In his own words: Switzer on the record about his career at CHUM

Jay Switzer's roots with CHUM and Citytv run deep. After all, it was his mother, Phyllis Switzer, who launched City in Toronto in 1972 along with a group that included Moses Znaimer. From working the switchboard in his school days to becoming a junior City program manager and eventually taking over as CHUM's top man, Switzer has spent most of his life in the CHUM/City fold.

Jay Switzer’s roots with CHUM and Citytv run deep. After all, it was his mother, Phyllis Switzer, who launched City in Toronto in 1972 along with a group that included Moses Znaimer. From working the switchboard in his school days to becoming a junior City program manager and eventually taking over as CHUM’s top man, Switzer has spent most of his life in the CHUM/City fold.

In this one-on-one with Etan Vlessing, Switzer looks back on those times, and points to what CHUM did right – and what it had to do just to stay afloat.

At what point was it decided that you would be leaving CHUM?
The big decision was in July 2006, when [CTVglobemedia's deal for CHUM] came down and the bid went to the board of directors, and my senior team had a decision to make – stay with the company through the transition or not. The CHUM board wanted us to take the company through the transition. The CTVglobemedia management and board wanted us to stay through the transition. So, we made a commitment to see this through the trustee period before considering the next phase of our careers.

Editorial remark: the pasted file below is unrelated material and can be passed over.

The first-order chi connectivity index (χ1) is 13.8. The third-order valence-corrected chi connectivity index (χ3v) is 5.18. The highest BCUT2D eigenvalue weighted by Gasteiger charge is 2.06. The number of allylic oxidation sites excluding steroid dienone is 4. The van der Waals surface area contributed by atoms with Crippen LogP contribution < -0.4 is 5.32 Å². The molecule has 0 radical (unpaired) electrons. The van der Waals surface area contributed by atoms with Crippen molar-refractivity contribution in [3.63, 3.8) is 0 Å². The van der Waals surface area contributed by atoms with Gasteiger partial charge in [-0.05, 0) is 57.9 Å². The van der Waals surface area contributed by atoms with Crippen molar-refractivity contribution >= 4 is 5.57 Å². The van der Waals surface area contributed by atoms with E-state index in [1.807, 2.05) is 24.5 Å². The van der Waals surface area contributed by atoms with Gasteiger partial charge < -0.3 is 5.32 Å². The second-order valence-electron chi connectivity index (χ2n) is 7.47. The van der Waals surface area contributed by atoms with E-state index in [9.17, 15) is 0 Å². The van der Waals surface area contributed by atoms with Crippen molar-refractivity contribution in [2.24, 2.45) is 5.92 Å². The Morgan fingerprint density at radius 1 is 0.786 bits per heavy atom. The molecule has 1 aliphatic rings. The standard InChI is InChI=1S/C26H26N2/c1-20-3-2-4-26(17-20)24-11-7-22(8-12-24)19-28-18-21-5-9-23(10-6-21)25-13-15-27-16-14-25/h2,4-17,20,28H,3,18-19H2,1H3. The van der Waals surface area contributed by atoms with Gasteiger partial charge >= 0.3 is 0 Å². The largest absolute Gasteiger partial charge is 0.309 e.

How hard is it for you to walk away from CHUM?
There’s a huge emotional component. I worked with [CHUM Television VP production] Marcia Martin on the switchboard back when I was in high school. I started as a program manager, just out of university. I helped write the original application for MuchMusic in 1983. Of course it’s emotional. But we’ve been having lots of goodbye meetings. And I don’t think there’s any ounce of sadness or bitterness. There are fond memories of what we built. We’re going to be proud of what we built. Emotion, yes. But sadness, no.

When did Citytv become so important to you?
My first memory of Citytv was when I was in junior high school. I grew up in Calgary, and moved to Toronto. And it’s easy to say that what Moses [Znaimer] led creatively broke all the rules of television. But with Citytv, it was the first chance for a lot of people in Toronto to see their ethnicities on air.

Also, Canadian television had never known female floor directors. And on the first day on air for Citytv, the director was Jane Fairley. Our gang decided to give her a chance to direct. The bravery to show Toronto back to itself on air was a challenge to the establishment. And Moses was a big part of that. His work, to a great extent, is a large embodiment of what we stood for.

What were your impressions of CHUM founder Allan Waters, who was really the opposite side of the coin to Moses Znaimer?